Welcome to the Surrey Research Forum on AI (SuRF-AI) – Cybersecurity. I like the acronym – I used to be a surfer – “Surf eh” – sounds very Australian!
This is a workshop that is, and I quote, “focussed on bringing bring together PGRs and ECRs across the University to share ideas and communicate research priorities focusing on AI & cyber-security.”
Well, bravo young researchers – it is rewarding to see your energy and appetite to connect. And bravo Doctoral College – for seeing these two groups as so strongly linked – you are all indeed part of a continuum taking you from research apprentice to research master.
Many contemporary research challenges require approaches coming from different angles, different disciplines, different perspectives and cultures. Diversity is always a good thing in research. And I see quite a bit of that in evidence today.
Let me say a little bit about contemporary research practice and your role in it, and then a couple of remarks about the topic at hand.
Research, indeed, requires:
- openness, to ideas, to new directions, to new thinking;
- powers of observation, to notice what is new and different;
- curiosity, to explore the unexplained; and
- capacity, to work things out.
So, research, with its transparency of methods, and its openness to being shared and to being reproduced, is the companion of tolerance and diversity – and these qualities explain why it lends itself so well to being conducted in collaboration across countries and cultures.
At Surrey, we champion the values that are wrapped up in this activity: of collaboration, of respect and integrity, within a framework of excellence and ambition. And I am sure these values will be in evidence throughout the course of this afternoon.
As a University, we aspire to be known as the place to commence a research career – to commence that journey from apprentice to master. Do let me know where we are succeeding, and where we can do better.
Meanwhile, today’s topic is AI and Cybersecurity….. In fact, our speaker will give a talk entitled “Cybersecurity Challenges and Solutions of Blockchain-Based Businesses”
So, how about a few definitions for the uninitiated…..let me start with blockchain.
Blockchain – is a digital distributed ledger completely open to anyone that cannot be tampered with, without detection. A ledger is a book (or other collection) of usually financial accounts….so a collection of transactions we want to keep secure.
The blockchain, then, is chain of blocks – each block contains some data, and a digital fingerprint that identifies it, as well as the fingerprint of the previous block in the chain. So, the daisy chain shows matched pairs of fingerprints along the chain.
It somehow (and this bit beats me) has the property that if you change the data, the fingerprint of that block must also change. So, this then creates a mismatch with the copy of the fingerprint stored on the next block, and so tampering can be detected.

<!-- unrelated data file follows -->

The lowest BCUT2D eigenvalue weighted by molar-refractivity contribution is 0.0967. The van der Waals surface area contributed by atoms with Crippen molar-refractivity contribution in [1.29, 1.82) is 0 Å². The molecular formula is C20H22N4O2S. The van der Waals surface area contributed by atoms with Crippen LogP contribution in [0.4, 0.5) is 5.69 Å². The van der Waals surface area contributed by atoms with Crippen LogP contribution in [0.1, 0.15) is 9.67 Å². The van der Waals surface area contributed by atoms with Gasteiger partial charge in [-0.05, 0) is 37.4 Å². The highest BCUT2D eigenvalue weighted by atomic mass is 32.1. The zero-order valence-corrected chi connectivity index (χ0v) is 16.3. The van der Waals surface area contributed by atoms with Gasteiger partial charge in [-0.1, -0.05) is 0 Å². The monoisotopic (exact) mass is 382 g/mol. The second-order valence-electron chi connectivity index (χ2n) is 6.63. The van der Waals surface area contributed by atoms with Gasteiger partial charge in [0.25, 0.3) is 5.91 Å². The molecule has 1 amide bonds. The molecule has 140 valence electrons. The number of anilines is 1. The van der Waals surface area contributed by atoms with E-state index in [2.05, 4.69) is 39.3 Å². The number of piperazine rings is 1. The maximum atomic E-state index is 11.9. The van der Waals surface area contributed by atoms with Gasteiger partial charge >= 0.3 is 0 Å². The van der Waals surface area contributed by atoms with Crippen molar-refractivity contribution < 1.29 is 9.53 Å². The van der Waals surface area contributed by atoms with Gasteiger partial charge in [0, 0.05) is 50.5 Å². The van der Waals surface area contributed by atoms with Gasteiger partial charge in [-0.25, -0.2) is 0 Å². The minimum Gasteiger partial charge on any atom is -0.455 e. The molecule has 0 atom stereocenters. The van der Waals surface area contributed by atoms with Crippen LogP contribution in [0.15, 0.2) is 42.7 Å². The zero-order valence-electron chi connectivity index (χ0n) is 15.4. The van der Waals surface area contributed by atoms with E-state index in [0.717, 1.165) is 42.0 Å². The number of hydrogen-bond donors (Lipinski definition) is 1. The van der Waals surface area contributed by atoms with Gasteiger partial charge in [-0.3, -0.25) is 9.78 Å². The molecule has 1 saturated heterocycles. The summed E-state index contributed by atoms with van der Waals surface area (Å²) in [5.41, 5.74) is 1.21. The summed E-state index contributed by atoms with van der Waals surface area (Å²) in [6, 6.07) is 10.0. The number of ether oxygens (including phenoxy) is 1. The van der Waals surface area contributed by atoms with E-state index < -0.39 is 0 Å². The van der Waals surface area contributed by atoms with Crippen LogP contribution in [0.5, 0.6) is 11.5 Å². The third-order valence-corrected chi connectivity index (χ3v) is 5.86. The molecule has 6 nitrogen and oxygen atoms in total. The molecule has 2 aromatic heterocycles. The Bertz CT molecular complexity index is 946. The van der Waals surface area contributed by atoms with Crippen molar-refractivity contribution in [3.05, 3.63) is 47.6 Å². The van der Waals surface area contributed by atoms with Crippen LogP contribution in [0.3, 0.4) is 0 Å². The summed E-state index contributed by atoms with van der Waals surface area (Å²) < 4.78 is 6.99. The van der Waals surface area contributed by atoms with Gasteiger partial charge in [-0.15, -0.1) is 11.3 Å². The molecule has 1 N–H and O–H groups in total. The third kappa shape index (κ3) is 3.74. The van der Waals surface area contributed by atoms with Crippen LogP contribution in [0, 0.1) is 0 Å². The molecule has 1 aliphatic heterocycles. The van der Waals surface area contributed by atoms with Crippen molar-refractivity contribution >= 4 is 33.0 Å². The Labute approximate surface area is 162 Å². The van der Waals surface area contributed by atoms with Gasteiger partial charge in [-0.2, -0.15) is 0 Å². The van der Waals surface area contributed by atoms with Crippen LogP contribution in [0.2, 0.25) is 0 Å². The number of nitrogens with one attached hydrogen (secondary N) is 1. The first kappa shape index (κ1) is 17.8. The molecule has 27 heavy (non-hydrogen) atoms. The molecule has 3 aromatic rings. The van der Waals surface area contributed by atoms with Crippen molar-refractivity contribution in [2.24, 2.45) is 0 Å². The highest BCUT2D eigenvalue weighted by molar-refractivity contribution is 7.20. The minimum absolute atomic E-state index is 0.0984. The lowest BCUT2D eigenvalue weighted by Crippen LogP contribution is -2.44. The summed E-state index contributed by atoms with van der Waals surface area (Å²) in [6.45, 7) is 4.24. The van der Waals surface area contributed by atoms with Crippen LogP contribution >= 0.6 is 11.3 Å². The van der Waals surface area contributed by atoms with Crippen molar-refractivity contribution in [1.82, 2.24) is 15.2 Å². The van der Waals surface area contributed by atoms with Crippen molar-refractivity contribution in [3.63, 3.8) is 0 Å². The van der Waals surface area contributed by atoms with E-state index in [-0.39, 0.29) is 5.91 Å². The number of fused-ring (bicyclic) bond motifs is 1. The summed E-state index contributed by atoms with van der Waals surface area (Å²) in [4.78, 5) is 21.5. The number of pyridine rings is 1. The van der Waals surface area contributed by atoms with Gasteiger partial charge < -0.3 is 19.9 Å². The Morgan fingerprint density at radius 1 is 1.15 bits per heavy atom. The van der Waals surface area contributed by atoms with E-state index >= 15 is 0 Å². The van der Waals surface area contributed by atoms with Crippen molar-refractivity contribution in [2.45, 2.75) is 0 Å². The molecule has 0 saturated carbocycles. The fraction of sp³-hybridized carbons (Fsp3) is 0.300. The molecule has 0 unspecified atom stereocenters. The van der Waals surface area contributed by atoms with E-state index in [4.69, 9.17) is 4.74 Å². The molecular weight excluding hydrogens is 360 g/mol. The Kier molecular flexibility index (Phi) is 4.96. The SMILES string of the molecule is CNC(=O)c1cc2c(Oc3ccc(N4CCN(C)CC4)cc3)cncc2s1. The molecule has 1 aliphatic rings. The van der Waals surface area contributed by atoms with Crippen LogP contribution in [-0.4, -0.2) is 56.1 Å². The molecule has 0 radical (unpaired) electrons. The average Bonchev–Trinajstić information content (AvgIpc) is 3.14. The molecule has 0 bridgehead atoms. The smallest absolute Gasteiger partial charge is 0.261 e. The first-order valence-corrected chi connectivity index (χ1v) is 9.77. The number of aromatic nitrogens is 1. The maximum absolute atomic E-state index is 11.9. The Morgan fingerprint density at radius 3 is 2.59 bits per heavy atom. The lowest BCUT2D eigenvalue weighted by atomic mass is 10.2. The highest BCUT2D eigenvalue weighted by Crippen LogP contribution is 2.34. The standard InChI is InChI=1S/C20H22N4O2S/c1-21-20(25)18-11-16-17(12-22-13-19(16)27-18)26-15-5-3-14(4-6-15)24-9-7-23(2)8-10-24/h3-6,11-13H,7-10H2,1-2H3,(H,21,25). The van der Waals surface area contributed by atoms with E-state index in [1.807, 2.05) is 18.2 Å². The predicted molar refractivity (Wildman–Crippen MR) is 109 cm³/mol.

But wait, there is more needed – first, why can’t a computer just recalculate all fingerprints in the chain and update them all? Well, because there is a slow-down mechanism, meaning it takes too long – 10 mins per block!
And last one – blockchains are shared (distributed) in peer-to-peer networks where everyone has sight of their copy of the blockchain – which they compare with each other.
So, blockchain is a secure “distributed ledger technology”.
Its origins lay in research on digital timestamps in 1991 with Haber and Stornetta at Bellcore, New Jersey, (Stuart Haber and W. Scott Stornetta, Journal of Cryptology, January 1991, 3(2), pp 99–111 “How to time-stamp a digital document”), and then picked up by the mysteriously still unidentified Satoshi Nakamoto in 2008 for bitcoin – a blockchain in which the data comprises the sender, the receiver, and how much bitcoin to be transferred.
Haber and Stornetta wrote (in 1991): “The prospect of a world in which all text, audio, picture, and video documents are in digital form on easily modifiable media raises the issue of how to certify when a document was created or last changed. The problem is to time-stamp the data, not the medium. We propose computationally practical procedures for digital time-stamping of such documents…..” Wow – only 30 years ago, we were still contemplating a future that today we take for granted.
By the way, their paper, amazingly, also includes the stanza of a poem:
Time’s glory is to calm contending kings,
To unmask falsehood, and bring truth to light,
To stamp the seal of time in aged things,
To wake the morn, the sentinel the night,
To wrong the wronger till he render right.
(The Rape of Lecrece, l. 941, William Shakespeare, 1594).
Now, you can see that I was once a lecturer…..but I will stop at “Blockchain meets Shakespeare 101” and shortly turn you over to a real expert on the topic of cybersecurity.
Before I do that, though, I just wanted to indulge in a few Surrey boasts…..
- On blockchain – we have established a unique testbed that has attracted wide attention nationally;
- On AI, we are one of the largest AI research concentrations in Europe, ranking 3rd in computer vision behind ETH Zurich, and the Max Planck Institute for Informatics, Saarbrucken – keeping good company;
- In Cybersecurity, we are indeed home to a GCHQ-accredited UK centre
- And don’t get me started on our leadership in 5G….or the fact that the School of Hospitality and Tourism Management, where we are today, has been consistently ranked in the top 10 for research worldwide!
Enjoy your afternoon of practicing excellence – secure that your cyber knowledge will be greater when you leave today than when you came. Best wishes.